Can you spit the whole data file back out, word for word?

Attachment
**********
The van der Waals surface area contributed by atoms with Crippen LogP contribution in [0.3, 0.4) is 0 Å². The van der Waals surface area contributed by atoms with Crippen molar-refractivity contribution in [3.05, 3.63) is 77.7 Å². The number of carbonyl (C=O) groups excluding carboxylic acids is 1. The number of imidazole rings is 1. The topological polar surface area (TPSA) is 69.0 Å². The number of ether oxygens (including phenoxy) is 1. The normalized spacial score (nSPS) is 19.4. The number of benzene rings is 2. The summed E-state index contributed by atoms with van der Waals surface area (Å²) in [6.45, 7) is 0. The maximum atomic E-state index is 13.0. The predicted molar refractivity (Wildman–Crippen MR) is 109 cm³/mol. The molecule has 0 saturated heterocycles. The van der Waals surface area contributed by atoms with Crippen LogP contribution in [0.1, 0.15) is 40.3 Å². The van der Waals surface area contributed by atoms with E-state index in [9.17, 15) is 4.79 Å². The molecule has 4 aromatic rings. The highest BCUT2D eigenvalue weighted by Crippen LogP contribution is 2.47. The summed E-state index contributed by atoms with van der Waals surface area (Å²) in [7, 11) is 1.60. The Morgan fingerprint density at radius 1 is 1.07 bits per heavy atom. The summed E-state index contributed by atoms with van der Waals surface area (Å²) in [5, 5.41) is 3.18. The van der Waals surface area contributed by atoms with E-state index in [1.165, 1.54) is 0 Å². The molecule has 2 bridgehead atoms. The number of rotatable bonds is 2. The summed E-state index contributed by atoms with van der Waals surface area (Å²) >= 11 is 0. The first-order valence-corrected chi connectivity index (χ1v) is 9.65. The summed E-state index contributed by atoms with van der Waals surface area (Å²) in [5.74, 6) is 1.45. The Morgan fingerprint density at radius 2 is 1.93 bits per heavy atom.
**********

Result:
The van der Waals surface area contributed by atoms with Crippen LogP contribution in [0.3, 0.4) is 0 Å². The van der Waals surface area contributed by atoms with Crippen molar-refractivity contribution in [3.05, 3.63) is 77.7 Å². The number of carbonyl (C=O) groups excluding carboxylic acids is 1. The number of imidazole rings is 1. The topological polar surface area (TPSA) is 69.0 Å². The number of ether oxygens (including phenoxy) is 1. The normalized spacial score (nSPS) is 19.4. The number of benzene rings is 2. The summed E-state index contributed by atoms with van der Waals surface area (Å²) in [6.45, 7) is 0. The maximum atomic E-state index is 13.0. The predicted molar refractivity (Wildman–Crippen MR) is 109 cm³/mol. The molecule has 0 saturated heterocycles. The van der Waals surface area contributed by atoms with Crippen LogP contribution in [0.1, 0.15) is 40.3 Å². The van der Waals surface area contributed by atoms with E-state index in [9.17, 15) is 4.79 Å². The molecule has 4 aromatic rings. The highest BCUT2D eigenvalue weighted by Crippen LogP contribution is 2.47. The summed E-state index contributed by atoms with van der Waals surface area (Å²) in [7, 11) is 1.60. The Morgan fingerprint density at radius 1 is 1.07 bits per heavy atom. The summed E-state index contributed by atoms with van der Waals surface area (Å²) in [5, 5.41) is 3.18. The van der Waals surface area contributed by atoms with E-state index in [1.165, 1.54) is 0 Å². The molecule has 2 bridgehead atoms. The number of rotatable bonds is 2. The summed E-state index contributed by atoms with van der Waals surface area (Å²) >= 11 is 0. The first-order valence-corrected chi connectivity index (χ1v) is 9.65. The summed E-state index contributed by atoms with van der Waals surface area (Å²) in [5.74, 6) is 1.45. The Morgan fingerprint density at radius 2 is 1.93 bits per heavy atom.